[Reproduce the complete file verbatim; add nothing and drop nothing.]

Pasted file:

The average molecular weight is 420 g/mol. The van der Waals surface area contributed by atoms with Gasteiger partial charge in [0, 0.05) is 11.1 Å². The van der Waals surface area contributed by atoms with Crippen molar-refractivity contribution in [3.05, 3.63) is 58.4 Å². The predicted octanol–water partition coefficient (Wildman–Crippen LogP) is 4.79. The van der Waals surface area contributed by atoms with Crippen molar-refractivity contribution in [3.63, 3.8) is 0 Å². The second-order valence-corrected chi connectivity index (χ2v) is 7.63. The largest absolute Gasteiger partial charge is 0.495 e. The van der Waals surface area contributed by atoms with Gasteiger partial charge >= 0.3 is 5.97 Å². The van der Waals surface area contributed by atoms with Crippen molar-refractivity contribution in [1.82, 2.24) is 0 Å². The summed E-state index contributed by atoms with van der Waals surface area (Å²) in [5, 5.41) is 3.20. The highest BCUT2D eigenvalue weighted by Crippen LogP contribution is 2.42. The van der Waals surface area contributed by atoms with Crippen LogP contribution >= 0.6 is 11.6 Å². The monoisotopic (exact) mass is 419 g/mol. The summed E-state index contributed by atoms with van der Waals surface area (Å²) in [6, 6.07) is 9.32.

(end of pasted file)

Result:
The average molecular weight is 420 g/mol. The van der Waals surface area contributed by atoms with Gasteiger partial charge in [0, 0.05) is 11.1 Å². The van der Waals surface area contributed by atoms with Crippen molar-refractivity contribution in [3.05, 3.63) is 58.4 Å². The predicted octanol–water partition coefficient (Wildman–Crippen LogP) is 4.79. The van der Waals surface area contributed by atoms with Crippen molar-refractivity contribution in [3.63, 3.8) is 0 Å². The second-order valence-corrected chi connectivity index (χ2v) is 7.63. The largest absolute Gasteiger partial charge is 0.495 e. The van der Waals surface area contributed by atoms with Gasteiger partial charge >= 0.3 is 5.97 Å². The van der Waals surface area contributed by atoms with Crippen molar-refractivity contribution in [1.82, 2.24) is 0 Å². The summed E-state index contributed by atoms with van der Waals surface area (Å²) in [5, 5.41) is 3.20. The highest BCUT2D eigenvalue weighted by Crippen LogP contribution is 2.42. The van der Waals surface area contributed by atoms with Crippen LogP contribution >= 0.6 is 11.6 Å². The monoisotopic (exact) mass is 419 g/mol. The summed E-state index contributed by atoms with van der Waals surface area (Å²) in [6, 6.07) is 9.32.